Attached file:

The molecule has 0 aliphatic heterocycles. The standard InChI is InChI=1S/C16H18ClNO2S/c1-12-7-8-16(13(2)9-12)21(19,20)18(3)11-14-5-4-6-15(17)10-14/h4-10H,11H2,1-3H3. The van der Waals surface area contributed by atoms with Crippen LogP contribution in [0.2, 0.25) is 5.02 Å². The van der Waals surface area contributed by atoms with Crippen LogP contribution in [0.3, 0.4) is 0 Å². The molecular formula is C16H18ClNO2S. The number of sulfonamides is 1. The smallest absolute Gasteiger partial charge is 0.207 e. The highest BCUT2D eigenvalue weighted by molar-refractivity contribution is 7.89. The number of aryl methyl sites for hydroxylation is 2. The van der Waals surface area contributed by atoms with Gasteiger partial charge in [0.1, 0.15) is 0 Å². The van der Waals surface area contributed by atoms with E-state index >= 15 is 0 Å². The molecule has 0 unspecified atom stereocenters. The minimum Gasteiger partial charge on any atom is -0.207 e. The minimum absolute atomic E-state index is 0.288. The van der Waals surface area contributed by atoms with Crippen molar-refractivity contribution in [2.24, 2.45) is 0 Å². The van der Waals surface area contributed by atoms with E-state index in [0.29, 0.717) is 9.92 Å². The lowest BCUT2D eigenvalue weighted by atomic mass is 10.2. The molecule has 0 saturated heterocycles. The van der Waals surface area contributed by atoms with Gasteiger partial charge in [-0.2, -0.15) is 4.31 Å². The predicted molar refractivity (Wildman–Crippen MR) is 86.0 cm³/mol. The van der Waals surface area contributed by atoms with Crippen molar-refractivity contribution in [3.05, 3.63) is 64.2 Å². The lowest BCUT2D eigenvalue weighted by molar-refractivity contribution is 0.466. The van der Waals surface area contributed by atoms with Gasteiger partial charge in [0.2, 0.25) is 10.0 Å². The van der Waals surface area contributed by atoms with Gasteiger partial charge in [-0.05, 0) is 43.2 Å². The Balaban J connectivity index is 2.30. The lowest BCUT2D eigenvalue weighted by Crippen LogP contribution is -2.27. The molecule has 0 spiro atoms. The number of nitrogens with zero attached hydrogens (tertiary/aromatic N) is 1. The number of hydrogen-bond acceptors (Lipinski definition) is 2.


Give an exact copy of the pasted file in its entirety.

The molecule has 0 aliphatic heterocycles. The standard InChI is InChI=1S/C16H18ClNO2S/c1-12-7-8-16(13(2)9-12)21(19,20)18(3)11-14-5-4-6-15(17)10-14/h4-10H,11H2,1-3H3. The van der Waals surface area contributed by atoms with Crippen LogP contribution in [0.2, 0.25) is 5.02 Å². The van der Waals surface area contributed by atoms with Crippen LogP contribution in [0.3, 0.4) is 0 Å². The molecular formula is C16H18ClNO2S. The number of sulfonamides is 1. The smallest absolute Gasteiger partial charge is 0.207 e. The highest BCUT2D eigenvalue weighted by molar-refractivity contribution is 7.89. The number of aryl methyl sites for hydroxylation is 2. The van der Waals surface area contributed by atoms with Gasteiger partial charge in [0.1, 0.15) is 0 Å². The van der Waals surface area contributed by atoms with E-state index >= 15 is 0 Å². The molecule has 0 unspecified atom stereocenters. The minimum Gasteiger partial charge on any atom is -0.207 e. The minimum absolute atomic E-state index is 0.288. The van der Waals surface area contributed by atoms with Crippen molar-refractivity contribution in [2.24, 2.45) is 0 Å². The van der Waals surface area contributed by atoms with E-state index in [0.29, 0.717) is 9.92 Å². The lowest BCUT2D eigenvalue weighted by atomic mass is 10.2. The molecule has 0 saturated heterocycles. The van der Waals surface area contributed by atoms with Gasteiger partial charge in [-0.2, -0.15) is 4.31 Å². The predicted molar refractivity (Wildman–Crippen MR) is 86.0 cm³/mol. The van der Waals surface area contributed by atoms with Crippen molar-refractivity contribution in [3.05, 3.63) is 64.2 Å². The lowest BCUT2D eigenvalue weighted by molar-refractivity contribution is 0.466. The van der Waals surface area contributed by atoms with Gasteiger partial charge in [0.2, 0.25) is 10.0 Å². The van der Waals surface area contributed by atoms with Gasteiger partial charge in [-0.05, 0) is 43.2 Å². The Balaban J connectivity index is 2.30. The lowest BCUT2D eigenvalue weighted by Crippen LogP contribution is -2.27. The molecule has 0 spiro atoms. The number of nitrogens with zero attached hydrogens (tertiary/aromatic N) is 1. The number of hydrogen-bond acceptors (Lipinski definition) is 2.